Getting Cancer as a Young Adult

Danielle Steele, her mother Debra Weese, and their two cats
Danielle Steele, her mother Debra Weese, and their two cats
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15 yr old Danielle Steele from Lorain Ohio hadn’t been feeling well—she was sluggish, ached all over--and her mom Debra Weese took her in to see their pediatrician. "Well I knew that I wasn’t normal because I didn’t really eat much. I was like feeling pain all over my body and I was never really active, and I kind of like stopped making friends," says Steele. She withdrew from the world, adds Weese.

Her doctor sent her to a blood specialist who chalked it up to anemia—depression--pneumonia. "He kept telling her like oh you’re depressed, you’re too skinny, you don’t eat good enough. We messed around with him for two years and then finally I told her pediatrician, I said he’s not doing anything for us. There’s something going on with all the body aches and pain she was complaining about all the time," says Weese.

Steele was referred to University Hospitals Rainbow Babies and Children’s Hospital last April, where they quickly diagnosed her with stage 4 Hodgkin’s Lymphoma. It’d been invading her body for several years. "It was spread through her body. It was in her lungs, it was all in her bones, and everything," says Weese.

This kind of delay in diagnosis is just one of the many challenges young adults with cancer face. People just aren’t looking for it.

Pediatric oncologist Dr. John Letterio from Rainbow Babies who specializes in young adult cancer says there’s a bias, "Not just on the part of the patient, I mean if you are 20 the last thing you think you’re going to have is cancer so if you have pain and you have symptoms, it’s rare for someone in that age group to think they have cancer," he says.

It’s a challenge too for family doctors because cancer is primarily a disease of the aging. Only a small percent--some 80,000 new cases--crop up each year among 15 to 30 yr olds. But those young adults are often caught in a no-man’s land between pediatric and adult oncology.

Letterio says a patient once told him she was either in a waiting room where most of the magazines were Highlights or in a waiting room where all the magazines were AARP. He says this is an age group with unique needs and that a cancer diagnosis multiplies their stressors. "How does that affect things like your sexuality, your relationship with your peers, what will other people think of you--all those things create a very risky experience for a young adult who is facing a diagnosis like cancer," he says.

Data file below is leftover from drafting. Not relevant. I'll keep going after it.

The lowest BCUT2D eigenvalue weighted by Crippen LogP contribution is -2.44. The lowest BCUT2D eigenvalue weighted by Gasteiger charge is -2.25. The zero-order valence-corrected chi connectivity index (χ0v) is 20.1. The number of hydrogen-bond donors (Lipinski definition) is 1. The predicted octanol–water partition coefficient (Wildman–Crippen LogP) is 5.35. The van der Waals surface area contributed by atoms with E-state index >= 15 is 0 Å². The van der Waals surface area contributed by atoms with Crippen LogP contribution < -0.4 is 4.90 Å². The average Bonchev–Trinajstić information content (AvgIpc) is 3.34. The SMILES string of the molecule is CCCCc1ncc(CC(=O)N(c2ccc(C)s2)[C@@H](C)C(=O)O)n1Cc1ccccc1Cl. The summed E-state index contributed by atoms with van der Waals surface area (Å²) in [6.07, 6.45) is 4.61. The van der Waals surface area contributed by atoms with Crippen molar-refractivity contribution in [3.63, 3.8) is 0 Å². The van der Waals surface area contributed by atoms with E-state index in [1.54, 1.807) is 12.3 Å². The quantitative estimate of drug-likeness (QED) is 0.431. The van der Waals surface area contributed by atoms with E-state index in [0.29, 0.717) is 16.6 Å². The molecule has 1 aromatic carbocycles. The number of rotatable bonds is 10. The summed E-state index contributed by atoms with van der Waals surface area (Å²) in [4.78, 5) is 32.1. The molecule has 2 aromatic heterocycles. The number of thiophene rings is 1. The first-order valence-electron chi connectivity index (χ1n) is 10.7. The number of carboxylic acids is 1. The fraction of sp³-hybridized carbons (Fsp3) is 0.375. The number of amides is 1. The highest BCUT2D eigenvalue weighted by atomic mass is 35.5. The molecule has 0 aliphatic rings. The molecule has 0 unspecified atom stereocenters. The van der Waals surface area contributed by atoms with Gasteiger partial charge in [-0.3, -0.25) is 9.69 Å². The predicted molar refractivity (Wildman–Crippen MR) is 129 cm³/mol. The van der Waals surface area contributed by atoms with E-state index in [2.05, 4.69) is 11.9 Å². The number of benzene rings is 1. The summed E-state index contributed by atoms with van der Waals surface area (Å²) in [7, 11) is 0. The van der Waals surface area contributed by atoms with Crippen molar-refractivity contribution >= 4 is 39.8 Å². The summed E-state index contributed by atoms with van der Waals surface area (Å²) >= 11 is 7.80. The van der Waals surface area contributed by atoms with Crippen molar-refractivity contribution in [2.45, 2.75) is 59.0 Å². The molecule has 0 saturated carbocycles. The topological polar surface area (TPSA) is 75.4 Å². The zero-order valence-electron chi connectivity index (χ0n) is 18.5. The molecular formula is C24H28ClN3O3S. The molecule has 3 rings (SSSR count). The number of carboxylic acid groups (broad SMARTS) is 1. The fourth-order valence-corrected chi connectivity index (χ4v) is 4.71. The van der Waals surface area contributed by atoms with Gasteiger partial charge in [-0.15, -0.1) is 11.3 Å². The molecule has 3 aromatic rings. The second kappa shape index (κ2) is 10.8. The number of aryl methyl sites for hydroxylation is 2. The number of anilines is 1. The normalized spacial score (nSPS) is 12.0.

For Danielle Steele, cancer treatment sidelined her for a while. "I couldn’t go back to school and join senior committee or go to dances and I watched it on facebook. And it was hard," she says.

She worries about her ability to have kids later in life. Fertility preservation is a big concern for women and men in this age group because of the toxic effects of chemo. And survivors need to be closely monitored for years after treatment, because they’re at a greater risk of the disease coming back.

Letterio and others in the emerging field of AYA--or “adolescent and young adult” cancer--say more science is needed into how cancer and cancer treatments work in the bodies of young adults.

Survival rates for this age group haven’t budged in decades, whereas rates for kids and adults over 50 have seen more improvement. "There’s a recognition now that we have somehow failed this age group. We haven’t thought of them as being unique in any way. We have to be smarter. We have to develop drugs that are based on the biology of the disease that we see in this age group," he says.

Danielle Steele was declared cancer-free in November. She’s on track to graduate this summer, with honors, and wants to work for the FBI. "I’ve kind of experienced how short life is so it’s kind of put my whole life into perspective," she says.

Now, she’s getting back to the important stuff of the teen years. "I plan to get a tattoo soon," she says, with a wink to her mother.
 

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